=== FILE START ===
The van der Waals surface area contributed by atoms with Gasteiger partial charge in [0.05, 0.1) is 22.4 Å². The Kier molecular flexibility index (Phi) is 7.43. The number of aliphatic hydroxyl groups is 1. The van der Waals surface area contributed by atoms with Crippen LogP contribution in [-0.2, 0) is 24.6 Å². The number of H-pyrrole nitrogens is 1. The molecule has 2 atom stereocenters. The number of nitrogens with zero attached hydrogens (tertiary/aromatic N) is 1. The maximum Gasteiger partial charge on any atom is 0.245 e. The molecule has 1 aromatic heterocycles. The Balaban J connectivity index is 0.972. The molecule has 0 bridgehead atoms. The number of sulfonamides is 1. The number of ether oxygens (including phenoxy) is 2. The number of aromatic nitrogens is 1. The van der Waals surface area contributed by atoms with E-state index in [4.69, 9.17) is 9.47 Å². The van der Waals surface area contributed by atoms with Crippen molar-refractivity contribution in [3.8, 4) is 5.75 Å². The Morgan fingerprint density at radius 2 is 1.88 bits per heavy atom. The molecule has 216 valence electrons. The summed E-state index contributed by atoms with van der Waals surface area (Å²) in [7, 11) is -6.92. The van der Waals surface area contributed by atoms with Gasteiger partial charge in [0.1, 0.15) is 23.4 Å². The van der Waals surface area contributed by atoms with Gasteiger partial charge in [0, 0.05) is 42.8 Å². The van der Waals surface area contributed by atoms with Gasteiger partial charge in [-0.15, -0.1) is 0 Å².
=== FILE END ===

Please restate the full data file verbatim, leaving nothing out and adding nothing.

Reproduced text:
The van der Waals surface area contributed by atoms with Gasteiger partial charge in [0.05, 0.1) is 22.4 Å². The Kier molecular flexibility index (Phi) is 7.43. The number of aliphatic hydroxyl groups is 1. The van der Waals surface area contributed by atoms with Crippen LogP contribution in [-0.2, 0) is 24.6 Å². The number of H-pyrrole nitrogens is 1. The molecule has 2 atom stereocenters. The number of nitrogens with zero attached hydrogens (tertiary/aromatic N) is 1. The maximum Gasteiger partial charge on any atom is 0.245 e. The molecule has 1 aromatic heterocycles. The Balaban J connectivity index is 0.972. The molecule has 0 bridgehead atoms. The number of sulfonamides is 1. The number of ether oxygens (including phenoxy) is 2. The number of aromatic nitrogens is 1. The van der Waals surface area contributed by atoms with E-state index in [4.69, 9.17) is 9.47 Å². The van der Waals surface area contributed by atoms with Crippen molar-refractivity contribution in [3.8, 4) is 5.75 Å². The Morgan fingerprint density at radius 2 is 1.88 bits per heavy atom. The molecule has 216 valence electrons. The summed E-state index contributed by atoms with van der Waals surface area (Å²) in [7, 11) is -6.92. The van der Waals surface area contributed by atoms with Gasteiger partial charge in [0.1, 0.15) is 23.4 Å². The van der Waals surface area contributed by atoms with Gasteiger partial charge in [0, 0.05) is 42.8 Å². The van der Waals surface area contributed by atoms with Gasteiger partial charge in [-0.15, -0.1) is 0 Å².